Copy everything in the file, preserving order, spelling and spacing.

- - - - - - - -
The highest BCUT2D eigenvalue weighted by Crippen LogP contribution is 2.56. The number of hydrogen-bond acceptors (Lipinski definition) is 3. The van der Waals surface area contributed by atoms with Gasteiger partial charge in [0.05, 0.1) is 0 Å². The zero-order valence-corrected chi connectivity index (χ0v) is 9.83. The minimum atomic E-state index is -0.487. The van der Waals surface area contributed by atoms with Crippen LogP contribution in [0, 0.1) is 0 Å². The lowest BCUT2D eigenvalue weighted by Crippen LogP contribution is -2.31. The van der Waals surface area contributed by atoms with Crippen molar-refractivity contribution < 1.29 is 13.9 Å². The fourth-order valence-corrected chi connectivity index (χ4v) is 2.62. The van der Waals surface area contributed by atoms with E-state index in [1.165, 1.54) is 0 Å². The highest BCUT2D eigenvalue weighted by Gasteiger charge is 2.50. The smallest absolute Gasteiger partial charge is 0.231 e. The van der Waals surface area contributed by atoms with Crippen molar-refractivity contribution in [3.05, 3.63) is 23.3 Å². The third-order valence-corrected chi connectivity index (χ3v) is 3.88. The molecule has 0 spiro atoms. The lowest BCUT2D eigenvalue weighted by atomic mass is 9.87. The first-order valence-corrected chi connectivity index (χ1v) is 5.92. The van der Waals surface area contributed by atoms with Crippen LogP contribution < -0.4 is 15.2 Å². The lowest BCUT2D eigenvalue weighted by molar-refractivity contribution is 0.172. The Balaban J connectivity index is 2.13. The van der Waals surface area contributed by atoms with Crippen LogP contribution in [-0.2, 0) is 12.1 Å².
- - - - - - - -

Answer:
The highest BCUT2D eigenvalue weighted by Crippen LogP contribution is 2.56. The number of hydrogen-bond acceptors (Lipinski definition) is 3. The van der Waals surface area contributed by atoms with Gasteiger partial charge in [0.05, 0.1) is 0 Å². The zero-order valence-corrected chi connectivity index (χ0v) is 9.83. The minimum atomic E-state index is -0.487. The van der Waals surface area contributed by atoms with Crippen LogP contribution in [0, 0.1) is 0 Å². The lowest BCUT2D eigenvalue weighted by Crippen LogP contribution is -2.31. The van der Waals surface area contributed by atoms with Crippen molar-refractivity contribution < 1.29 is 13.9 Å². The fourth-order valence-corrected chi connectivity index (χ4v) is 2.62. The van der Waals surface area contributed by atoms with E-state index in [1.165, 1.54) is 0 Å². The highest BCUT2D eigenvalue weighted by Gasteiger charge is 2.50. The smallest absolute Gasteiger partial charge is 0.231 e. The van der Waals surface area contributed by atoms with Crippen molar-refractivity contribution in [3.05, 3.63) is 23.3 Å². The third-order valence-corrected chi connectivity index (χ3v) is 3.88. The molecule has 0 spiro atoms. The lowest BCUT2D eigenvalue weighted by atomic mass is 9.87. The first-order valence-corrected chi connectivity index (χ1v) is 5.92. The van der Waals surface area contributed by atoms with Crippen LogP contribution < -0.4 is 15.2 Å². The lowest BCUT2D eigenvalue weighted by molar-refractivity contribution is 0.172. The Balaban J connectivity index is 2.13. The van der Waals surface area contributed by atoms with Crippen LogP contribution in [-0.2, 0) is 12.1 Å².